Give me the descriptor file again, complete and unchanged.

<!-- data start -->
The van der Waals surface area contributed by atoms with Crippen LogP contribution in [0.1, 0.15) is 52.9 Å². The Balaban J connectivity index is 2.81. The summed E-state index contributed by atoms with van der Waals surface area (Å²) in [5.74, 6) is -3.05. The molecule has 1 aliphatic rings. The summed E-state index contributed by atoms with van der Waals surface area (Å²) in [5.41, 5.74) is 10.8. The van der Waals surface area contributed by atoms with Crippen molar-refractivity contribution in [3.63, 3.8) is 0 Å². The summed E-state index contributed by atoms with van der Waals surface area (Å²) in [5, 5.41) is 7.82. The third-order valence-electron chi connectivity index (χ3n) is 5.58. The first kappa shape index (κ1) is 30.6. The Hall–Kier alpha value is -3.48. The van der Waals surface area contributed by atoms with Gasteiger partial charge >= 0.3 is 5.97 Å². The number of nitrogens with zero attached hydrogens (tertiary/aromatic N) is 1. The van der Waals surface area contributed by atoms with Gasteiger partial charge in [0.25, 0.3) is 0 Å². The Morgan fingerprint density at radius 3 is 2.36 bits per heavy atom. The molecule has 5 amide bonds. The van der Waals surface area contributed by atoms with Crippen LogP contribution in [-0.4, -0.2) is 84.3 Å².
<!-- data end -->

The van der Waals surface area contributed by atoms with Crippen LogP contribution in [0.1, 0.15) is 52.9 Å². The Balaban J connectivity index is 2.81. The summed E-state index contributed by atoms with van der Waals surface area (Å²) in [5.74, 6) is -3.05. The molecule has 1 aliphatic rings. The summed E-state index contributed by atoms with van der Waals surface area (Å²) in [5.41, 5.74) is 10.8. The van der Waals surface area contributed by atoms with Crippen molar-refractivity contribution in [3.63, 3.8) is 0 Å². The summed E-state index contributed by atoms with van der Waals surface area (Å²) in [5, 5.41) is 7.82. The third-order valence-electron chi connectivity index (χ3n) is 5.58. The first kappa shape index (κ1) is 30.6. The Hall–Kier alpha value is -3.48. The van der Waals surface area contributed by atoms with Gasteiger partial charge >= 0.3 is 5.97 Å². The number of nitrogens with zero attached hydrogens (tertiary/aromatic N) is 1. The van der Waals surface area contributed by atoms with Gasteiger partial charge in [0.25, 0.3) is 0 Å². The Morgan fingerprint density at radius 3 is 2.36 bits per heavy atom. The molecule has 5 amide bonds. The van der Waals surface area contributed by atoms with Crippen LogP contribution in [-0.4, -0.2) is 84.3 Å².